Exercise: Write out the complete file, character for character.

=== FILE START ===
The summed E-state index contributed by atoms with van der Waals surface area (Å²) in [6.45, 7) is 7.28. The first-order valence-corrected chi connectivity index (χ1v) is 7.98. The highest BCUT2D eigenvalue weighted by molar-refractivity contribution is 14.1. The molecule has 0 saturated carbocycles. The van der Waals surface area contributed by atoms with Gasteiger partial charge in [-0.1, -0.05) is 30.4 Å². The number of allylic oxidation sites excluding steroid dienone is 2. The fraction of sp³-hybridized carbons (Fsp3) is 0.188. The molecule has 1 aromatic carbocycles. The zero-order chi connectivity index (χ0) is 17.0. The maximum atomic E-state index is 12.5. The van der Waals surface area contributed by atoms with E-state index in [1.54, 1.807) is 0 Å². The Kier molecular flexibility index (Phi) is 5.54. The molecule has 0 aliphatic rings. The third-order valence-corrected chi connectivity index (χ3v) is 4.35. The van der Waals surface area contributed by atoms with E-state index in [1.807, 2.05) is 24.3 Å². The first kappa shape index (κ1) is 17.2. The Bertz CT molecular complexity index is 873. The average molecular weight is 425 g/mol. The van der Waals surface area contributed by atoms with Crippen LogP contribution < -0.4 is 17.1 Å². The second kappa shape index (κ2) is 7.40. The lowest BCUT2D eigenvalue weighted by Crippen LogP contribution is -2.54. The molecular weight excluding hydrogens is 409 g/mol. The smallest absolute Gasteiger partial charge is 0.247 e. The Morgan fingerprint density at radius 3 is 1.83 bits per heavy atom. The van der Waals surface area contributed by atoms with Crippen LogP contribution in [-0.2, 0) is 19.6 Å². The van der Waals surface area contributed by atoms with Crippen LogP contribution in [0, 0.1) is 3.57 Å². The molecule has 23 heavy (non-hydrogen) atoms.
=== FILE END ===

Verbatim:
The summed E-state index contributed by atoms with van der Waals surface area (Å²) in [6.45, 7) is 7.28. The first-order valence-corrected chi connectivity index (χ1v) is 7.98. The highest BCUT2D eigenvalue weighted by molar-refractivity contribution is 14.1. The molecule has 0 saturated carbocycles. The van der Waals surface area contributed by atoms with Gasteiger partial charge in [-0.1, -0.05) is 30.4 Å². The number of allylic oxidation sites excluding steroid dienone is 2. The fraction of sp³-hybridized carbons (Fsp3) is 0.188. The molecule has 1 aromatic carbocycles. The zero-order chi connectivity index (χ0) is 17.0. The maximum atomic E-state index is 12.5. The van der Waals surface area contributed by atoms with E-state index in [1.54, 1.807) is 0 Å². The Kier molecular flexibility index (Phi) is 5.54. The molecule has 0 aliphatic rings. The third-order valence-corrected chi connectivity index (χ3v) is 4.35. The van der Waals surface area contributed by atoms with E-state index in [1.807, 2.05) is 24.3 Å². The first kappa shape index (κ1) is 17.2. The Bertz CT molecular complexity index is 873. The average molecular weight is 425 g/mol. The van der Waals surface area contributed by atoms with Crippen LogP contribution < -0.4 is 17.1 Å². The second kappa shape index (κ2) is 7.40. The lowest BCUT2D eigenvalue weighted by Crippen LogP contribution is -2.54. The molecular weight excluding hydrogens is 409 g/mol. The smallest absolute Gasteiger partial charge is 0.247 e. The Morgan fingerprint density at radius 3 is 1.83 bits per heavy atom. The van der Waals surface area contributed by atoms with Crippen LogP contribution in [-0.2, 0) is 19.6 Å². The van der Waals surface area contributed by atoms with Crippen LogP contribution in [0, 0.1) is 3.57 Å². The molecule has 23 heavy (non-hydrogen) atoms.